According to https://bicyclecoalition.org/ the law specifically addressed Class 1 (pedal assist) and Class 2 (throttle assist) E-Bikes. E-Scooters are allowed with a top speed of 19 mph. The vehicles are allowed on shared-use paths but are not permitted on natural surface trails unless that trail is authorized by the government agency with jurisdiction.
The original version of this legislation proposed banning bikes on sidewalks statewide. While that is understandable in large urban centers with lots of pedestrians most sidewalks in the state serve as a refuge from high-speed traffic on many suburban arterial roads in the state. Municipalities already have the option of restricting bikes on sidewalks.
Just because those types of vehicles are small and are powered by electric doesn't mean you can't die if you are in a traffic accident. Especially if the accident involves a two-ton motor vehicle. On May 27, 2021 a man who was critically injured when his scooter collided with a civilian vehicle in Hamilton, Mercer County, died in the hospital. The decedent was Francis De La Cruz Abad, 21, of Trenton.
The accident occurred just after 9 p.m. on May 25 near the intersection of Route 33 and Whitehorse-Mercerville Road. A police officer who saw De La Cruz operating his scooter without a helmet tried to stop him, but Mr. De La Cruz Abad continued traveling westbound on Route 33 and collided with a Dodge Caravan, whose driver was attempting to turn left into the Mercerville Shopping Center from Route 33 eastbound. Mr. De La Cruz Abad was thrown from the scooter and struck the windshield of the van. He was taken to Capital Health Regional Medical Center, where he died at approximately 3 p.m. on May 27.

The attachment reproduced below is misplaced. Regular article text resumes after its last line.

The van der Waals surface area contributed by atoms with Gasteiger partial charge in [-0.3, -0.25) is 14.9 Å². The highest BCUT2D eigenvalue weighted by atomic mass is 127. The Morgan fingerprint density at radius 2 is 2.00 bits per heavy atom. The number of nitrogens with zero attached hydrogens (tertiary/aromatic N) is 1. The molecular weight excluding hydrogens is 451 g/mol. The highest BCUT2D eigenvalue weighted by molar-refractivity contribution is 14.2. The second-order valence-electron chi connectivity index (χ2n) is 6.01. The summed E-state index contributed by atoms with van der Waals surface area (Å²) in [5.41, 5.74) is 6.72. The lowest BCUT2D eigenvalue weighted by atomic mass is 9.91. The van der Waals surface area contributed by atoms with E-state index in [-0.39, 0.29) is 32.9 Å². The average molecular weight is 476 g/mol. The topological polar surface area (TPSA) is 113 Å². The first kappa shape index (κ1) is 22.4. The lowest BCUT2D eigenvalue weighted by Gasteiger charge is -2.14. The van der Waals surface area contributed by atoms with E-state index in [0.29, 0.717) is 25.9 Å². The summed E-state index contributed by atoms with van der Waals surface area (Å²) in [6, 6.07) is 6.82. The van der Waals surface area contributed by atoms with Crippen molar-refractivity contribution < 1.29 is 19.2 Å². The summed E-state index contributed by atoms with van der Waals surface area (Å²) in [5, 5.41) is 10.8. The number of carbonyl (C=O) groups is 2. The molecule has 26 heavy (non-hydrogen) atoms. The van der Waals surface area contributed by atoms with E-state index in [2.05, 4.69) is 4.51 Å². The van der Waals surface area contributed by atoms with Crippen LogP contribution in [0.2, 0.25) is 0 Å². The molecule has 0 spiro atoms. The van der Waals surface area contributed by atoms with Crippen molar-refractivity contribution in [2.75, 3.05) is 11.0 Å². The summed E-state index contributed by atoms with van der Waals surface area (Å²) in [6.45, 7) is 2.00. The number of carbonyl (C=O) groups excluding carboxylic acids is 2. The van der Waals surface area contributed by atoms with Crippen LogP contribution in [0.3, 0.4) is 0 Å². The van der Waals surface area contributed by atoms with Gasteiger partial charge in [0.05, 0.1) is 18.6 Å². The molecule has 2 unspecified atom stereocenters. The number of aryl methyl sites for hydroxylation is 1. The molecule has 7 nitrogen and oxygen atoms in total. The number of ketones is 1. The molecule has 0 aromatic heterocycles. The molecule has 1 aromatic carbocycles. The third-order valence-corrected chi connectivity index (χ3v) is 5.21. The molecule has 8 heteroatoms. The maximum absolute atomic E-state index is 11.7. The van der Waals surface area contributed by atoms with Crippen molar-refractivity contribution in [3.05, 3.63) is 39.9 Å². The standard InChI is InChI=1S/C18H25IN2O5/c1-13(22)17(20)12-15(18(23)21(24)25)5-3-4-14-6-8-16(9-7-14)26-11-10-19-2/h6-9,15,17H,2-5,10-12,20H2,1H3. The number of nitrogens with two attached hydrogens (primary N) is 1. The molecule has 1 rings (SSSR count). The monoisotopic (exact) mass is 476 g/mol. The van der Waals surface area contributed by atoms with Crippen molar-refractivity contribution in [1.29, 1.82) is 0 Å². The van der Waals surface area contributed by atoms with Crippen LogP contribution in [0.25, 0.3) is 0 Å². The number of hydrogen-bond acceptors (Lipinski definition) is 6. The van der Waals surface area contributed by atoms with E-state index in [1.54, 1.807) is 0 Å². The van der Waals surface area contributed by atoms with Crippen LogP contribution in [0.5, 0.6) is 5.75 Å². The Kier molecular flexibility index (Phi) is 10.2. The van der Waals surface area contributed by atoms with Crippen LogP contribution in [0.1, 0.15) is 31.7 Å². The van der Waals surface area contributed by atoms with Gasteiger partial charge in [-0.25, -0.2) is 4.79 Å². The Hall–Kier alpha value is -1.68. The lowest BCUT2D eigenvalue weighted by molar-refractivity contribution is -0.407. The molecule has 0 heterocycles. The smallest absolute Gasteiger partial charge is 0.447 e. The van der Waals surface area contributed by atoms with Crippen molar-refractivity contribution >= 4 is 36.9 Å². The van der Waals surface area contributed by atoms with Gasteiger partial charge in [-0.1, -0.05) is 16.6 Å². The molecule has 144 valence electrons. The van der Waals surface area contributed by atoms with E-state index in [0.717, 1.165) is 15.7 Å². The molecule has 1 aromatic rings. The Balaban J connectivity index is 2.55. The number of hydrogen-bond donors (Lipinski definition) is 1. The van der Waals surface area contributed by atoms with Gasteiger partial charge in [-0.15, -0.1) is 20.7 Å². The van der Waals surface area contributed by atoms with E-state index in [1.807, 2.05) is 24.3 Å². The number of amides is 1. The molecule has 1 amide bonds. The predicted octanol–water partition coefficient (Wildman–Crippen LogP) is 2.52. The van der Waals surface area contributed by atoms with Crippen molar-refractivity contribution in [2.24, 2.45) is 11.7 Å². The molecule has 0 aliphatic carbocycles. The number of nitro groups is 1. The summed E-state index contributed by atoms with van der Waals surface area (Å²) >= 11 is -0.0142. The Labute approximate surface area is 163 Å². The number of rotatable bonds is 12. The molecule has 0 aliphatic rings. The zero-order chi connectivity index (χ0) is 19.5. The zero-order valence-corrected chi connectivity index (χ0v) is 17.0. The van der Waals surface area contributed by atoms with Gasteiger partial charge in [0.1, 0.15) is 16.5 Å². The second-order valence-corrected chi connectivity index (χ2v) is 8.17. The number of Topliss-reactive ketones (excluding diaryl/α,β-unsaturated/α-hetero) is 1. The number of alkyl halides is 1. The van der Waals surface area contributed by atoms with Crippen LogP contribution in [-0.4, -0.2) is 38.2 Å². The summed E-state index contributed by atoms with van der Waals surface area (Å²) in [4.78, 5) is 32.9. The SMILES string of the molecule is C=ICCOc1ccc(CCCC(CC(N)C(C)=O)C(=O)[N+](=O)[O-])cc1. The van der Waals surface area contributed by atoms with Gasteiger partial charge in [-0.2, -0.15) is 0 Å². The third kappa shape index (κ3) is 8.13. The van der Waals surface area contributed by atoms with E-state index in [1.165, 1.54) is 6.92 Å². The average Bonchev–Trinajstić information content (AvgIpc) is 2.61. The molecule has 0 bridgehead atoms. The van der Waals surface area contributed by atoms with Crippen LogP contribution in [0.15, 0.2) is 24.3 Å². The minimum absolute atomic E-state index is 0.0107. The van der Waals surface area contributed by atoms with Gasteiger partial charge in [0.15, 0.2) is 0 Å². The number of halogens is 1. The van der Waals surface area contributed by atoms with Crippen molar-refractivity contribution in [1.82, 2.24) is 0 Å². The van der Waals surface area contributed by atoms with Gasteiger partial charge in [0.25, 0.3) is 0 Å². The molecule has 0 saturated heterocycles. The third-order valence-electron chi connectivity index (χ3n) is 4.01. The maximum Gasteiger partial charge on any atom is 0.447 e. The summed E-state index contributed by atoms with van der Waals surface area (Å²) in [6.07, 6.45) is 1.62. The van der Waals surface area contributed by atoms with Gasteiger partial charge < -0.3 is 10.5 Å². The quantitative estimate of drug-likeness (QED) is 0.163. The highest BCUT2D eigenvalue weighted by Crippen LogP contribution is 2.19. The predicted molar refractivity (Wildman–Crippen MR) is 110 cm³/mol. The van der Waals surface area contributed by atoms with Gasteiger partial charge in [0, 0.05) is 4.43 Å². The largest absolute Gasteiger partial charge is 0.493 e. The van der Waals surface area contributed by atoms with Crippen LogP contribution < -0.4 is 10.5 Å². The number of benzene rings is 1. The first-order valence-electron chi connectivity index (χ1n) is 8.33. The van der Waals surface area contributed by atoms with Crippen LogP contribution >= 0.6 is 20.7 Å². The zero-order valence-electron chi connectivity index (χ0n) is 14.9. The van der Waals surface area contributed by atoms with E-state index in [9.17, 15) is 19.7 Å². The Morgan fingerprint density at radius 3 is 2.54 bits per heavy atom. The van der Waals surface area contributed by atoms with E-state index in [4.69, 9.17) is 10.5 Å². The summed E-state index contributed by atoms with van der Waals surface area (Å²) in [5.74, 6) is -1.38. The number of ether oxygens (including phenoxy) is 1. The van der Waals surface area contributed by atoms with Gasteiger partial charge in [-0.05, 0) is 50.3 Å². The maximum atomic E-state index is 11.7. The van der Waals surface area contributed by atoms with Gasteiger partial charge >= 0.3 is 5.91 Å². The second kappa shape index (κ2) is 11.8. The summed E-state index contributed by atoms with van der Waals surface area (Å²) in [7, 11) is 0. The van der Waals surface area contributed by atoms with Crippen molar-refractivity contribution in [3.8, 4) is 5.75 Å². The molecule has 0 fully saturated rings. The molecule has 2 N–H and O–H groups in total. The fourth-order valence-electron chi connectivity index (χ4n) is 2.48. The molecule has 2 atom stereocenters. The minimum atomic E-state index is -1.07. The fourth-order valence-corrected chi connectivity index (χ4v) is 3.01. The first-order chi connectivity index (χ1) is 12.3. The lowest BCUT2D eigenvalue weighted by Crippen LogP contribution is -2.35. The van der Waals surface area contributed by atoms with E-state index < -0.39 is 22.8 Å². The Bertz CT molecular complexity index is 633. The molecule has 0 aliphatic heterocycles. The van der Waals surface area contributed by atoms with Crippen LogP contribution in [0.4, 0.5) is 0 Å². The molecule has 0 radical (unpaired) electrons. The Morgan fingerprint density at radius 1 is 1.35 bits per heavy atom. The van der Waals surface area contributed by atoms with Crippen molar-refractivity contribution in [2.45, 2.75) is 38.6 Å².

NEW JERSEY REGULATIONS FOR THESE VEHICLES
Gloucester City Police Lt. Jason Flood was asked by CNBNews to outline the traffic laws pertaining to these vehicles.
- If the motorized scooter is 50cc or less, then it’s not considered a motorcycle. (Note: “cc” stands for “cubic centimeters,” often used as a measurement of engine size).
- Motorized scooters are considered motor vehicles, so you must be at least 16 years old and hold a Class E driver’s license, or a motorcycle-only license. Learner’s permit holders are not allowed to operate motorized scooters.
- If the scooter is under 50cc or cannot exceed 30 mph on flat ground, then the operator is not required to wear a helmet. But, passengers under 16 are always required to wear a helmet.
- The law doesn’t require moped or motorized scooter owners to carry insurance, but for the most part, it’s always best to have some type of coverage.
- Scooters under 50cc are not allowed on highways or interstates (which isn’t safe regardless of how powerful the scooter!)
- It’s against the law to lane split or rides on yellow lines to pass through stopped traffic.
- If a scooter is on a roadway and operating under the normal flow of traffic, then the operator must stay close to the right side edge of the road, except when turning left.
- Motorized scooters are not allowed on pedestrian lanes.
To read the entire New Jersey law click here
*A press release provided the information for the fatal traffic accident mentioned above